Sneezing can provoke

this unusual vertigo

By Keith Roach, M.D.

Dear Dr. Roach, 

After many years of various treatments, including allergy shots, food studies and an ear tube, I was recently diagnosed with “semicircular canal dehiscence.” Can you explain what this is and the treatment (besides surgery) to relieve the symptoms of inner ear pressure, dizziness and pressure and pulsation in the head? Are there any medications? 



Semicircular canal dehiscence syndrome is an unusual cause of vertigo. Vertigo is sometimes referred to as dizziness, but “dizziness” may refer to both unsteadiness (a feeling that you are going to pass out, which medically is referred to as “presyncope”) or true vertigo (a sensation of movement when the person is actually still). 


The vertigo in semicircular canal dehiscence syndrome is different from most other causes of vertigo because it can be provoked by loud noises, coughing or sneezing. It is caused by abnormally thin bone in the semicircular canals, part of the organ of balance in the inner ear. The diagnosis is confirmed by a CT scan of the temporal bone.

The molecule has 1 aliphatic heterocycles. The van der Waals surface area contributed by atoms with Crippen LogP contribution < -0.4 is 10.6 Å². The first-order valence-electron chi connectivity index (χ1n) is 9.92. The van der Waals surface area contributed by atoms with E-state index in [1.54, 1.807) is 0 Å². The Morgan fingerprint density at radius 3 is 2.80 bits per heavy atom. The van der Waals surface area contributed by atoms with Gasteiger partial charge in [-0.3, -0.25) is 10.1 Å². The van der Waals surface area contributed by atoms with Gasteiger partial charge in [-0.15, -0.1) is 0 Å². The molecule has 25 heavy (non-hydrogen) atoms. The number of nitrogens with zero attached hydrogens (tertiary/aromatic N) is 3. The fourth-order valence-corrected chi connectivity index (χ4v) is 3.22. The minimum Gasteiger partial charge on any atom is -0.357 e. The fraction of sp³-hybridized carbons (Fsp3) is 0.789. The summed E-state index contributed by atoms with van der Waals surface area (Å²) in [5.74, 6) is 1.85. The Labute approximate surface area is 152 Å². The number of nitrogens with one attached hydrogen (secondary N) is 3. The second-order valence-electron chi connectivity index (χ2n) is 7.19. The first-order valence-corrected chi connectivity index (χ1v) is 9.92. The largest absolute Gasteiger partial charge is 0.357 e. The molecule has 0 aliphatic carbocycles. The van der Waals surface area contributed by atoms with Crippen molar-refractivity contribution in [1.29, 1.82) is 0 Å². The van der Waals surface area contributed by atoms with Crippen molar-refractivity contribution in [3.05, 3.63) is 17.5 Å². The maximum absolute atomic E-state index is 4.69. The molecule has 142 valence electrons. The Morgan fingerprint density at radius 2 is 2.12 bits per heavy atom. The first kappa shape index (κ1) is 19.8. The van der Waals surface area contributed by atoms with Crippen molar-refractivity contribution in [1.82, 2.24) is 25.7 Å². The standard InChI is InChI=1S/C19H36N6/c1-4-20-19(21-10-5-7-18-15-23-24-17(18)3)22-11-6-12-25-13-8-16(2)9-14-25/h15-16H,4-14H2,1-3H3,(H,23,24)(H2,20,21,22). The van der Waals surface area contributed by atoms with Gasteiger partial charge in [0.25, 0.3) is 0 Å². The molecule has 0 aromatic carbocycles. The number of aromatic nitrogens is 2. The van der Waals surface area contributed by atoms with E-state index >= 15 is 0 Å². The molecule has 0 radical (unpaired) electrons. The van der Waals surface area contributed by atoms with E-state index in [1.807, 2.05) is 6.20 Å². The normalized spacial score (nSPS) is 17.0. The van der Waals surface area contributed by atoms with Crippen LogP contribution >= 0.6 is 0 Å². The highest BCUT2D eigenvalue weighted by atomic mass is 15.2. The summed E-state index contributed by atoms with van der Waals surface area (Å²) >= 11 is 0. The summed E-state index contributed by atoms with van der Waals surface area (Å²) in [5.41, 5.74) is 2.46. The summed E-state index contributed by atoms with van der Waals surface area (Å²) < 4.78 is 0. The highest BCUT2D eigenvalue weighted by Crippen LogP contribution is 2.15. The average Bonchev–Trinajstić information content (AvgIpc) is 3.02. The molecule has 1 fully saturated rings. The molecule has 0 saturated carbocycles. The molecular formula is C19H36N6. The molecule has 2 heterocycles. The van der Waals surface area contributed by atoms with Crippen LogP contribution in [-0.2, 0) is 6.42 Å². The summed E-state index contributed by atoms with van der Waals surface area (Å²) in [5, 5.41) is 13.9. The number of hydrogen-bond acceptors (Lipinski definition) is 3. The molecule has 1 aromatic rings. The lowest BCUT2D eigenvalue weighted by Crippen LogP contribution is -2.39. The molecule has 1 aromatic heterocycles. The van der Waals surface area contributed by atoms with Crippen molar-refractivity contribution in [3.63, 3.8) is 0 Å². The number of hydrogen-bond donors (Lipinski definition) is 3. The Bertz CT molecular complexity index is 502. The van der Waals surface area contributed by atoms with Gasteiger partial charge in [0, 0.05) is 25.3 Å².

The only treatment I have read that consistently is effective is surgery. An ear tube is sometimes tried in people who have symptoms with pressure changes. Medications used in some cases of vertigo, such as meclizine (Antivert), usually will make SCDS symptoms worse in the long term. 

Anti-nausea medications like ondansetron (Zofran) may help if nausea is severe, but have their own side effects. Vestibular rehabilitation by a specially trained physical or occupational therapist may have some benefit if surgery isn’t contemplated.

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